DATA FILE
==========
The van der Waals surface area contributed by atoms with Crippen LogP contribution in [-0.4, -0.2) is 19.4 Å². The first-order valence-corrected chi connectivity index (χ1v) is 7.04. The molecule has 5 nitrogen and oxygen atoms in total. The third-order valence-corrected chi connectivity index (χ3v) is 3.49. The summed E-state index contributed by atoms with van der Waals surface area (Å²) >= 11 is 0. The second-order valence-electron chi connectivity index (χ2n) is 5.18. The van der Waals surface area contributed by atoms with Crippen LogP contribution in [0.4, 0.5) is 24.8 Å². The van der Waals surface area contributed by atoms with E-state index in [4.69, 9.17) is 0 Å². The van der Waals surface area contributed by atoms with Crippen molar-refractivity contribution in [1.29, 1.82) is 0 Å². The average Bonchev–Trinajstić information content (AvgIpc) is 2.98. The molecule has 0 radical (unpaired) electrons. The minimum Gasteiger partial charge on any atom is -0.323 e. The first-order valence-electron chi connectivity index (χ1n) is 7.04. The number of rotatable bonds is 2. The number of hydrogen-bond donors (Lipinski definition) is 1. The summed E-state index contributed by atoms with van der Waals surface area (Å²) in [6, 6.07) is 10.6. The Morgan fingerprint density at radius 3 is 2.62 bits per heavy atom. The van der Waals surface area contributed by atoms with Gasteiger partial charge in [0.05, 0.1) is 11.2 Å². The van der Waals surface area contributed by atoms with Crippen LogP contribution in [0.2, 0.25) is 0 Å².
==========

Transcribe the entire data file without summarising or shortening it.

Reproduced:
The van der Waals surface area contributed by atoms with Crippen LogP contribution in [-0.4, -0.2) is 19.4 Å². The first-order valence-corrected chi connectivity index (χ1v) is 7.04. The molecule has 5 nitrogen and oxygen atoms in total. The third-order valence-corrected chi connectivity index (χ3v) is 3.49. The summed E-state index contributed by atoms with van der Waals surface area (Å²) >= 11 is 0. The second-order valence-electron chi connectivity index (χ2n) is 5.18. The van der Waals surface area contributed by atoms with Crippen LogP contribution in [0.4, 0.5) is 24.8 Å². The van der Waals surface area contributed by atoms with E-state index in [4.69, 9.17) is 0 Å². The van der Waals surface area contributed by atoms with Crippen molar-refractivity contribution in [1.29, 1.82) is 0 Å². The average Bonchev–Trinajstić information content (AvgIpc) is 2.98. The molecule has 0 radical (unpaired) electrons. The minimum Gasteiger partial charge on any atom is -0.323 e. The first-order valence-electron chi connectivity index (χ1n) is 7.04. The number of rotatable bonds is 2. The number of hydrogen-bond donors (Lipinski definition) is 1. The summed E-state index contributed by atoms with van der Waals surface area (Å²) in [6, 6.07) is 10.6. The Morgan fingerprint density at radius 3 is 2.62 bits per heavy atom. The van der Waals surface area contributed by atoms with Gasteiger partial charge in [0.05, 0.1) is 11.2 Å². The van der Waals surface area contributed by atoms with Crippen LogP contribution in [0.2, 0.25) is 0 Å².